Snippets from issue 1, 2013 volume of The Copyright & New Media Law Newsletter:
Publishing and distributing content in today’s environment means working within a variety of models. An article or a series of articles published in a newsletter or website may become a mini e-book, the basis for a webinar or online course, or part of an online subscription-based database. These various models of monetizing content presume one thing—that ownership of the original content is clearly established when that original or first version of the content is written.
– Editorial by Lesley Ellen Harris
Because museums operate as stewards of collections with a mission and responsibility—on the one hand to educate and communicate with their public and, on the other hand, to care for their collections—museums hold a unique perspective on rights issues. One of the most significant legal issues facing the contemporary museum is the orphaned works issue. The issue of orphaned works, that is, works determined to likely still be in copyright where the copyright owner cannot be identified or found, is not new. Historically museums have been involved in determining provenance or attribution of works of art.
– Orphan Works from the Museum Perspective by Rina Elster Pantalony
French Copyright Law:
The French Intellectual Property Code not only expressly provides for the possibility to transfer moral rights on the death of the author (moral rights can be transferred only because of death), but also provides for the perpetuity of moral rights. The combination of this perpetual nature with the possibility of transferring a moral right only in case of death, offers a crucial tool to maintain control over the use of a work beyond the duration of patrimonial rights. As an example, the French courts (Paris Court of First Instance, September 12 2001) found that the moral rights over the works of famous author Victor Hugo had been transferred to his heirs up until today even thought the famous writer died in 1885.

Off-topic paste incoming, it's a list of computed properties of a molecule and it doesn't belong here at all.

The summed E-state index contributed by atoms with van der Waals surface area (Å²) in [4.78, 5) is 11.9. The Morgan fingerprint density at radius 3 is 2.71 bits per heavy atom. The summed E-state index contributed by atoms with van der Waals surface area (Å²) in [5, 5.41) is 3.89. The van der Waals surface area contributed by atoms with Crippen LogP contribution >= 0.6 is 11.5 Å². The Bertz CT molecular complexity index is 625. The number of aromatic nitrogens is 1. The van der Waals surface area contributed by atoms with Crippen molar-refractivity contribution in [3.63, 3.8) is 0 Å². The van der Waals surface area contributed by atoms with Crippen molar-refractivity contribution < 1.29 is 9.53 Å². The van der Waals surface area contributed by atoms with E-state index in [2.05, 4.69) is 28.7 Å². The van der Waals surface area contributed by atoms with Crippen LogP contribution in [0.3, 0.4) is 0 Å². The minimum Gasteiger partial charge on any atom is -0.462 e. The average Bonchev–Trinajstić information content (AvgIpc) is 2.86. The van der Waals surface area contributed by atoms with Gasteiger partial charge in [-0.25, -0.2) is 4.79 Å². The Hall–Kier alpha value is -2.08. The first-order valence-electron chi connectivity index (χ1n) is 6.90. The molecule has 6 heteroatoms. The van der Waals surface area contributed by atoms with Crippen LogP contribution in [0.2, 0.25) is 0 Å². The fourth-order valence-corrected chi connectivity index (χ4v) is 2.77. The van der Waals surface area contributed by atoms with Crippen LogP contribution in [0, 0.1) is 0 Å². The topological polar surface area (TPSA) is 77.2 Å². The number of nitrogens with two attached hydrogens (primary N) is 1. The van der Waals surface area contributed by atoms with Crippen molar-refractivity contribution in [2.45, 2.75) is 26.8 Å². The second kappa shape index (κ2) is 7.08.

– Copyright in France: The French System of “Droit D’Auteur” by by Jean-François Bretonnière and Thomas Defaux
Where to Sue for Copyright Infringement:
Personal jurisdiction is the court’s power over the parties in a case and is generally limited to a geographical area, such as a state. More broadly, jurisdiction is the right or authority of a court to hear and decide a case. Not every court has the right or authority to decide a particular legal dispute. For example, a small claims court does not have the authority to decide a copyright case. Only federal courts have that authority. Personal jurisdiction is therefore the right or authority of the court to make a ruling that is enforceable against a specific party. There are two kinds of personal jurisdiction: specific jurisdiction and general jurisdiction.
– Where to Sue in Copyright Infringement Cases by Tonya Gisselberg
Previous contents of The Copyright & New Media Law Newsletter.
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